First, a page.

DZ: You signed a contract extension during the off-season. I imagine when you sign a contract like that it gives you some peace of mind from the financial security, but also you probably feel there’s a little more pressure on you because the team has shown that they believe in you and they expect you to be a big part of things.

BAKER: I think that goes both ways. I think you show faith in the team too, you show this is where you want to be. If you go year-to-year, you could make a significantly more amount of money. It definitely gives peace of mind knowing that I am going to be here, it’s a great thing for my family. It allows us to purchase a home and know that we are going to be here for awhile and there’s something to be said about that. I really feel it frees you from some things you could possibly worry about so you can go out there and really enjoy yourself and have a good time and in my opinion, basically pitch better.

DZ: We’ve talked before about you coming up with a lot of the other starters in the rotation. You pitched with a lot of these guys in the minor leagues and you’re all basically around the same age. Things haven’t gone as well for the group as they did last year – injuries, etc. – what do you guys do to pick each other up?

BAKER: I think we all know this is the majority of the guys second full season (in the majors). There always seems to be an adjustment period…I think we just try to have a good time. I think I’d be lying to say we have a good time regardless of what is going on during in the game, on the field. If we can lend a hand or see something that we’ve possibly been through a similar type of circumstance…we are going to help those guys out. We root for each other and enjoy being around each other. We want to be here together as long as possible and we are going to do whatever it takes to make sure that happens.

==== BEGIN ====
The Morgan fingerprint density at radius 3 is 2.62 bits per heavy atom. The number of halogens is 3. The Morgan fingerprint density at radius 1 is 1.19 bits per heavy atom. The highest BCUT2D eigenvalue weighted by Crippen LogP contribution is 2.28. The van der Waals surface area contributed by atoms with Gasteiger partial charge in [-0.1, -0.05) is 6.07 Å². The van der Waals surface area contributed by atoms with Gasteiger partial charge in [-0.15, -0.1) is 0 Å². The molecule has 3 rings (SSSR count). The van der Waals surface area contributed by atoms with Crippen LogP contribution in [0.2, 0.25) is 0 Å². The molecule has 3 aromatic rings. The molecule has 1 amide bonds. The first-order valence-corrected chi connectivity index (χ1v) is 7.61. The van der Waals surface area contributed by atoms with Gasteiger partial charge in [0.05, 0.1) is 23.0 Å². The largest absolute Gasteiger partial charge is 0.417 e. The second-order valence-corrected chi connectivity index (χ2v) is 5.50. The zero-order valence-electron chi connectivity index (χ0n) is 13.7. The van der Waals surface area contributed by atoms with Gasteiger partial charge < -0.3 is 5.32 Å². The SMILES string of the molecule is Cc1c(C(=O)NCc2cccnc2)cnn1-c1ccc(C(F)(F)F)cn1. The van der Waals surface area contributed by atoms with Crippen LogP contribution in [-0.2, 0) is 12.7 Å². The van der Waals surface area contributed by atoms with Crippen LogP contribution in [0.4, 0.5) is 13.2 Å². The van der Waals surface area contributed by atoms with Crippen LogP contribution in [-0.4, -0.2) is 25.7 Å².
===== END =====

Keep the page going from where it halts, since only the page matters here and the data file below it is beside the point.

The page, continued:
DZ: You mentioned the second year (adjustment), is that just a matter of players and coaches watching film in the offseason and picking up things?

BAKER: Absolutely. The way the game is now with all of the video and scouting, guys are going to make adjustments to you; that is just part of the game. You just have to learn how to combat those things and stay on top of things and realize sometimes there is not just one way to do things. You have to figure about different ways to get the job done.

DZ: Psychologically, if you did something the year before and it worked and then all of the sudden it’s not working anymore, there must be some kind of a process just to deal with that. Young guys are sometimes kind of stubborn.

BAKER: Yeah, a lot of times when you get up here there are things that won’t fly for very long – they’ll work for a little while and then guys make the adjustments. Basically you are just trying to be as consistent as possible and pitch down in the zone. A lot of times if you pitch down in the zone, the mistakes aren’t as noticeable…It’s a lot easier to get here than it is to stay here.

See more of David Zingler’s interviews with Twins players:

August 18: Jason Kubel
August 16: Carl Pavano
July 28: Justin Morneau
July 15: Anthony Swarzak
July 10: Bobby Keppel
July 8: Denard Span

2 Responses to “Kickin’ It with Scott Baker”

  1. Breaking Down It Down with Nick Punto » MinnesotaSCORE Says:

    […] 27: Scott Baker August 18: Jason Kubel August 16: Carl Pavano July 28: Justin Morneau July 15: Anthony Swarzak July […]

  2. Q&A with Brian Duensing » MinnesotaSCORE Says:

    […] 3: Jon Rauch August 28: Nick Punto August 27: Scott Baker August 18: Jason Kubel August 16: Carl Pavano July 28: Justin Morneau July 15: Anthony Swarzak July […]